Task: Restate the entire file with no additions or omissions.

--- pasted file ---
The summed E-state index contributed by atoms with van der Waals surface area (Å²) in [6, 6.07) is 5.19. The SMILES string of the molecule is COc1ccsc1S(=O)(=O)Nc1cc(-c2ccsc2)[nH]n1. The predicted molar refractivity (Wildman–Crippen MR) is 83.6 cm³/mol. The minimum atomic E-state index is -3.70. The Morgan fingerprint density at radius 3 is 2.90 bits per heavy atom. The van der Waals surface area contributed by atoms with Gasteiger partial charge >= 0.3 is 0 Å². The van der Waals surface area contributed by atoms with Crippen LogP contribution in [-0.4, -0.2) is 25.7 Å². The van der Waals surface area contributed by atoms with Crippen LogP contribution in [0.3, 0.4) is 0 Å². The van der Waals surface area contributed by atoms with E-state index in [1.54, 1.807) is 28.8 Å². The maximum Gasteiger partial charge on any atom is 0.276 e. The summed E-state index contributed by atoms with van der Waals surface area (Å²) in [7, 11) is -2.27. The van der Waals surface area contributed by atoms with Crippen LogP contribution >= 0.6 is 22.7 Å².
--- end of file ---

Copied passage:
The summed E-state index contributed by atoms with van der Waals surface area (Å²) in [6, 6.07) is 5.19. The SMILES string of the molecule is COc1ccsc1S(=O)(=O)Nc1cc(-c2ccsc2)[nH]n1. The predicted molar refractivity (Wildman–Crippen MR) is 83.6 cm³/mol. The minimum atomic E-state index is -3.70. The Morgan fingerprint density at radius 3 is 2.90 bits per heavy atom. The van der Waals surface area contributed by atoms with Gasteiger partial charge >= 0.3 is 0 Å². The van der Waals surface area contributed by atoms with Crippen LogP contribution in [-0.4, -0.2) is 25.7 Å². The van der Waals surface area contributed by atoms with Crippen LogP contribution in [0.3, 0.4) is 0 Å². The van der Waals surface area contributed by atoms with E-state index in [1.54, 1.807) is 28.8 Å². The maximum Gasteiger partial charge on any atom is 0.276 e. The summed E-state index contributed by atoms with van der Waals surface area (Å²) in [7, 11) is -2.27. The van der Waals surface area contributed by atoms with Crippen LogP contribution >= 0.6 is 22.7 Å².